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Green Mountain Peace and Justice Party

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Green Mountain Peace and Justice Party
FoundedMay 30, 1970; 54 years ago (1970-05-30)
Preceded byPeople's Party
HeadquartersDummerston, Vermont
Political positionLeft-wing[3][4][5]
Colors  Lime (Black sometimes used as well)
Statewide Offices
0 / 6
Seats in the State Senate
0 / 30
Seats in the State House
0 / 150
Elected County Judges
0 / 42
Countywide Offices
0 / 42
0 / 8
Seats on the Burlington City Council
0 / 12
Other elected offices3 (2017)

The Green Mountain Peace and Justice Party (GMPJP), known as the Liberty Union Party (LUP) until 2021, is a political party active in the U.S. state of Vermont. It is a self-proclaimed "non-violent socialist party".

The LUP was founded in 1970 by former Congressman William H. Meyer, Peter Diamondstone, Dennis Morrisseau and others,[6] and was described by The New York Times as the cradle of progressivism in Vermont.[7] The party is the fourth-largest in the state after the Democratic, Republican, and Progressive parties.



The Liberty Union party (LUP) was formed to contest the Vermont elections of 1970.[8] In 1971, People's Party was formed as a national umbrella party for various socialist-oriented state parties including the LUP.[9]

Bernie Sanders joined Liberty Union in 1971 and became the party's candidate for several offices. At the first Party meeting he attended, in 1971, Sanders was nominated to be the Party's Senate candidate in the January 1972 special election; he placed third with 2% of the vote.[10] Sanders was the party's candidate for Vermont governor in 1976 where he received 6.1% of the vote, which remains the best result for any LUP candidate for governor as of 2021. At the time of his resignation from the party in October 1977, he was party chairman. Sanders quit due to the inactivity of the party between elections.[11] As an independent politician, Sanders became Vermont's congressional representative in 1991 and U.S. senator in 2007. He ran unsuccessfully as a Democratic presidential candidate in 2016 and 2020.

In 1974, political scientist Michael Parenti was the party's candidate for election to the House of Representatives; he placed third with 7.1 percent of the vote.[12] Bernie Sanders ran again as the Senate candidate, but received 4.13% of the vote.

In 1976, the party's Vermont lieutenant governor candidate John Franco took enough votes to force the election to the Vermont General Assembly's House. The party also lost the outspoken members, Nancy Kaufman and Martha Abbott before the 1978 election cycle.[8] Despite Liberty Union co-founder, Peter Diamondstone, appearing biennially on the ballot from 1970 through 2016, none of the party's candidates were elected during that period.[13]

In local Vermont town elections in 2009 a Liberty Union and Vermont Progressive Party endorsed candidate, David Van Deusen, won a contested race for a seat on the Moretown Select Board. Van Deusen, at the time a District Vice President of the Vermont AFL-CIO active within US Labor Against The War,[14] and cofounder of the Green Mountain Anarchist Collective, also received the backing of organized labor. This victory represented an electoral high water mark for the Liberty Union Party (previous Liberty Union wins included a Representational Town Meeting Delegate in Brattleboro, and a single Justice of the Peace position some decades earlier). In 2010 Van Deusen again ran and again won a contested seat on the Moretown Select Board.[15] Again he was endorsed by the Liberty Union, the Progressives, the Socialist Party USA, and organized labor. In this election Van Deusen was the top vote-getter among four Select Board candidates (three candidates, including Van Deusen running for two one year seats, and one candidate running as a write-in for one open three-year seat).[16] In 2011 Van Deusen did not seek re-election to the Select Board. In this election he ran for First Constable of Moretown (a position he held in 2007). While Van Deusen won the election, he did not seek the endorsement of the Liberty Union Party. This time he had the endorsement of the local Progressive Party alone. During Van Deusen's two terms on the Moretown Select Board, he was able to win "livable wages" for all non-elected town employees, doubled property tax relief for disabled military veterans (through a Town Meeting article), successfully advocated for the use of the Town Hall for a free weekly children's play group, made strides in opening up the local democratic process to all town residents, and publicly supported a Vermont run single-payer healthcare system.[17][18]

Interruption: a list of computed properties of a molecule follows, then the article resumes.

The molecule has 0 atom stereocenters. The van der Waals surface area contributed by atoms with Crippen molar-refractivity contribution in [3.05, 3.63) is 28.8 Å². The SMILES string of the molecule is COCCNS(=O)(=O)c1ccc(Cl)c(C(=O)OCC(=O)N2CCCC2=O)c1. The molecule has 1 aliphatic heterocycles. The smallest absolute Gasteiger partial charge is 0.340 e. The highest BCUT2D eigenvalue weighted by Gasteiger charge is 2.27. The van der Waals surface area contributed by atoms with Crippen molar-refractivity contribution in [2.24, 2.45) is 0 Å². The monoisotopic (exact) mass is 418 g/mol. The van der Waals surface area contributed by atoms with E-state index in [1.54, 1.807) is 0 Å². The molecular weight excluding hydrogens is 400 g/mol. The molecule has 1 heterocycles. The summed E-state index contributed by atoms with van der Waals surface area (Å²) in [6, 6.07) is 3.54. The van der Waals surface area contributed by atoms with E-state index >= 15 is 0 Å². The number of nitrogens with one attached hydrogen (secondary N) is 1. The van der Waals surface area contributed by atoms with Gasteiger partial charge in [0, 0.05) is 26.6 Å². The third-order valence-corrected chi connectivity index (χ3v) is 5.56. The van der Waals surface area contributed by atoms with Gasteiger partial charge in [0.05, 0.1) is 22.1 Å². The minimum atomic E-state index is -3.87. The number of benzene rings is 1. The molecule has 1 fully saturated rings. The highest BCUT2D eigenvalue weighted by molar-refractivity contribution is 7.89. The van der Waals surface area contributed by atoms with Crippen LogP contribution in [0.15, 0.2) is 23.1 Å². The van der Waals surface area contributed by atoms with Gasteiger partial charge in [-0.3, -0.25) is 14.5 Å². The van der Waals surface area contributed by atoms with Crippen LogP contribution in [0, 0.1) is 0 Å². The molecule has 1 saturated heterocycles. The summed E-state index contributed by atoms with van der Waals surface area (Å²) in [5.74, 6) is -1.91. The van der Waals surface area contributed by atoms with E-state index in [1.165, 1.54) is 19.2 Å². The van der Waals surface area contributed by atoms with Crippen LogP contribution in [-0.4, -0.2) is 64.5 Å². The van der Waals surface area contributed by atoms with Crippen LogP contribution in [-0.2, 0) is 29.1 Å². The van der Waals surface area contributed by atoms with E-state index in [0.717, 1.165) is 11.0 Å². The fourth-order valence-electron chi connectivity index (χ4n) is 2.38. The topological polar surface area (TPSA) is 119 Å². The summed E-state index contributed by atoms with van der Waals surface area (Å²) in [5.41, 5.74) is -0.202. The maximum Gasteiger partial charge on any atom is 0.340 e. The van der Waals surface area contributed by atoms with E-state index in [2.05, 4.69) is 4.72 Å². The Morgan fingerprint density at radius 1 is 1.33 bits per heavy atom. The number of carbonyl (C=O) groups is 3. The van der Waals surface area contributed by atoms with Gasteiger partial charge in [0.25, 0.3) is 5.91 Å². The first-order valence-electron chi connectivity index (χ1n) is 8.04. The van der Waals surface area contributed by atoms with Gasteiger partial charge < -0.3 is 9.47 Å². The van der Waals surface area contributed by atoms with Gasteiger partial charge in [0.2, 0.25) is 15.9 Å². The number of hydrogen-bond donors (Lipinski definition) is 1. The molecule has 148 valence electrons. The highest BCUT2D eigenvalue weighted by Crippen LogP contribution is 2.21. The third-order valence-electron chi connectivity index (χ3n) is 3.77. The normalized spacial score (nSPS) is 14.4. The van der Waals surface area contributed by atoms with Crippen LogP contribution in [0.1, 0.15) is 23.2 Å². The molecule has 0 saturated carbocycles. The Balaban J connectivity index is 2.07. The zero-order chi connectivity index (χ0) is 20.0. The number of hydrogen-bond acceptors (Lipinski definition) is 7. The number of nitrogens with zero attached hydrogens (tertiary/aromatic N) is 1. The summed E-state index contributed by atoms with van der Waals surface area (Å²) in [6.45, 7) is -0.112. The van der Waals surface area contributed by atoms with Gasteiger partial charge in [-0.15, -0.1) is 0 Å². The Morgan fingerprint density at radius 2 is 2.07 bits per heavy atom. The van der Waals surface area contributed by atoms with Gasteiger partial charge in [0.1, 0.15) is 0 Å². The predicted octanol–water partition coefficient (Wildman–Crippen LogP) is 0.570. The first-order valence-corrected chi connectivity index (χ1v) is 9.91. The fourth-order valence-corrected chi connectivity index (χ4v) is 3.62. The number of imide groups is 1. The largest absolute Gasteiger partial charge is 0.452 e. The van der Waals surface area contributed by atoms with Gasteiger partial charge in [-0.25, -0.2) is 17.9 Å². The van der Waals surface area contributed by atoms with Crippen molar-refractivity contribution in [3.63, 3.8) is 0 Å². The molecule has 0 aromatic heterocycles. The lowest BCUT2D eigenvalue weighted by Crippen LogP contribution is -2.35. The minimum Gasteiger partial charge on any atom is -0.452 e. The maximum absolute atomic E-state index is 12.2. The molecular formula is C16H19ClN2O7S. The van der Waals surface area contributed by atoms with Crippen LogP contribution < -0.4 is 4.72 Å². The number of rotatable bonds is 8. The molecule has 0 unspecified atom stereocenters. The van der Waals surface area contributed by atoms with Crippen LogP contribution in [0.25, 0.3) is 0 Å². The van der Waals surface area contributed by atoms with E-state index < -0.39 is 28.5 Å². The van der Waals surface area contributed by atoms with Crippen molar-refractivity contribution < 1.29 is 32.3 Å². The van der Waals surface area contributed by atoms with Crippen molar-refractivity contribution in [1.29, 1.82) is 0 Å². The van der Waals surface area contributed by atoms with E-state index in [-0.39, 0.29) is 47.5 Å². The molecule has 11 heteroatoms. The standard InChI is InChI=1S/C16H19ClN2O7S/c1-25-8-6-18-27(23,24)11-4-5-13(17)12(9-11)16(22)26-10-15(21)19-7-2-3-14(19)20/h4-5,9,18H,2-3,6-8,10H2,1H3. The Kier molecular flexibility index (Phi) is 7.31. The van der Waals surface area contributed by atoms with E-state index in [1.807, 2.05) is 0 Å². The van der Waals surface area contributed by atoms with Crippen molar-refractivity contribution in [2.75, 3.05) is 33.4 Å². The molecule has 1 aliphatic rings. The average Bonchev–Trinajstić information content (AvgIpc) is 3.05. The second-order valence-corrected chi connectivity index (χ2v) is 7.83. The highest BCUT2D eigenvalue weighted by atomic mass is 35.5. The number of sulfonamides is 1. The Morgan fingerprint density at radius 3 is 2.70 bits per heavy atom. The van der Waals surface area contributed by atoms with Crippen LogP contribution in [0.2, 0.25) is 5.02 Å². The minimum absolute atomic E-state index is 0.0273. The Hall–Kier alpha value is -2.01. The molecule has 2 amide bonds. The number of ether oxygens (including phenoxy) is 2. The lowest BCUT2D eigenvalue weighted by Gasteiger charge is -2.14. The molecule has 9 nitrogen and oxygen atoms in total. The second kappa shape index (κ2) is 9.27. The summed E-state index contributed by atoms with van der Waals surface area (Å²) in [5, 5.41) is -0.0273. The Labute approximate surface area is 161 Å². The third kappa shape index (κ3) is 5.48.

In 2012, the party once again re-qualified for major party status as a result of a 13.1% showing for Liberty Union candidate Mary Alice Herbert in the election for Vermont Secretary of State against Democrat Jim Condos.[19]

In 2014, the party re-qualified for major party status yet again as a result of a 10.32 showing for Liberty Union candidate Mary Alice Herbert in the election for Vermont Secretary of State. In the race for Treasurer Murray Ngoima received 8.3% of the vote. For Attorney General the LU candidate, Rosemary Jackowski, received 3.9% of the vote. In VT State Senate races, Ben Bosley won 13.9% of the vote for Grand Isle district. In the Windham County Senate contest, Jerry Levy & Aaron Diamondstone won on 5.0% & 4.6% of the ballots.[citation needed]

In the 2016 Vermont gubernatorial election, former Boston Red Sox pitcher Bill "Spaceman" Lee ran as the Liberty Union's candidate for Governor. Lee supported single payer healthcare and ran far to the left of the Democratic Party while at the same time remaining an advocate for the right of Vermonters to own firearms.[20] Lee received 2.8% of the vote, which was the highest percentage for a LUP candidate for governor since 1978.

In other 2016 races, Murray Ngoima received 3.9% of the vote for Treasurer, Mary Alice Herbert 9.7% for secretary state, Marina Brown 4.7% for Auditor and Rosemarie Jackowski 3.7% for attorney general. For US Congress, Erica Clawson received 9.2% of the vote. Liberty Union Party co-founder, Peter Diamondstone received 1.0% of the vote for US Senate.

In 2018 elections, Emily Peyton received 0.6% of the vote for Governorship, Murray Ngoima 1.5% for lieutenant governor, Mary Alice Herbert 3.6% for Secretary of State, Marina Brown 3.9% for Auditor and Rosemarie Jackowski 3.4% for Attorney General. For US Congress, Laura Potter received 1.4% of the vote. For US Senate, Reid Kane received 0.4% of the vote.

In 2020, the Liberty Union Party did not nominate any candidates for state office. They only nominated Gloria La Riva for presidency.[21]